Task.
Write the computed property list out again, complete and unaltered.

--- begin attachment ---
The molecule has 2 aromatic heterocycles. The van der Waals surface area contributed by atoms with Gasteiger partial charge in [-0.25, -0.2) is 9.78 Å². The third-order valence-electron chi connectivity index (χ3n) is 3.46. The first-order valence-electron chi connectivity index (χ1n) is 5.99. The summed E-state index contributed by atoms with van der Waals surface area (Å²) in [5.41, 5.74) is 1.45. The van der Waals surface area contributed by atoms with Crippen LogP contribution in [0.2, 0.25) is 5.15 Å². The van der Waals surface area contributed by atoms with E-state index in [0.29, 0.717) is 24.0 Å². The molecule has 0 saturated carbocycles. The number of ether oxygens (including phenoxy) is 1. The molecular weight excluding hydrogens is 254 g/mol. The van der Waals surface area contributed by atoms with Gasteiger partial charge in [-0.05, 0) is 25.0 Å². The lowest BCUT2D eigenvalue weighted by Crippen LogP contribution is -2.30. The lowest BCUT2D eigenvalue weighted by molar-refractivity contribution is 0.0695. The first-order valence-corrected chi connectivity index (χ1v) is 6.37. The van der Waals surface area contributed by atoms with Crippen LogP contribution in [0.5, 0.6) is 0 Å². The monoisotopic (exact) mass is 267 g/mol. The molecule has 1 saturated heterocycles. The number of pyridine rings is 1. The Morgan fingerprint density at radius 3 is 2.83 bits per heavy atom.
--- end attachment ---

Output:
The molecule has 2 aromatic heterocycles. The van der Waals surface area contributed by atoms with Gasteiger partial charge in [-0.25, -0.2) is 9.78 Å². The third-order valence-electron chi connectivity index (χ3n) is 3.46. The first-order valence-electron chi connectivity index (χ1n) is 5.99. The summed E-state index contributed by atoms with van der Waals surface area (Å²) in [5.41, 5.74) is 1.45. The van der Waals surface area contributed by atoms with Crippen LogP contribution in [0.2, 0.25) is 5.15 Å². The van der Waals surface area contributed by atoms with E-state index in [0.29, 0.717) is 24.0 Å². The molecule has 0 saturated carbocycles. The number of ether oxygens (including phenoxy) is 1. The molecular weight excluding hydrogens is 254 g/mol. The van der Waals surface area contributed by atoms with Gasteiger partial charge in [-0.05, 0) is 25.0 Å². The lowest BCUT2D eigenvalue weighted by Crippen LogP contribution is -2.30. The lowest BCUT2D eigenvalue weighted by molar-refractivity contribution is 0.0695. The first-order valence-corrected chi connectivity index (χ1v) is 6.37. The van der Waals surface area contributed by atoms with Crippen LogP contribution in [0.5, 0.6) is 0 Å². The monoisotopic (exact) mass is 267 g/mol. The molecule has 1 saturated heterocycles. The number of pyridine rings is 1. The Morgan fingerprint density at radius 3 is 2.83 bits per heavy atom.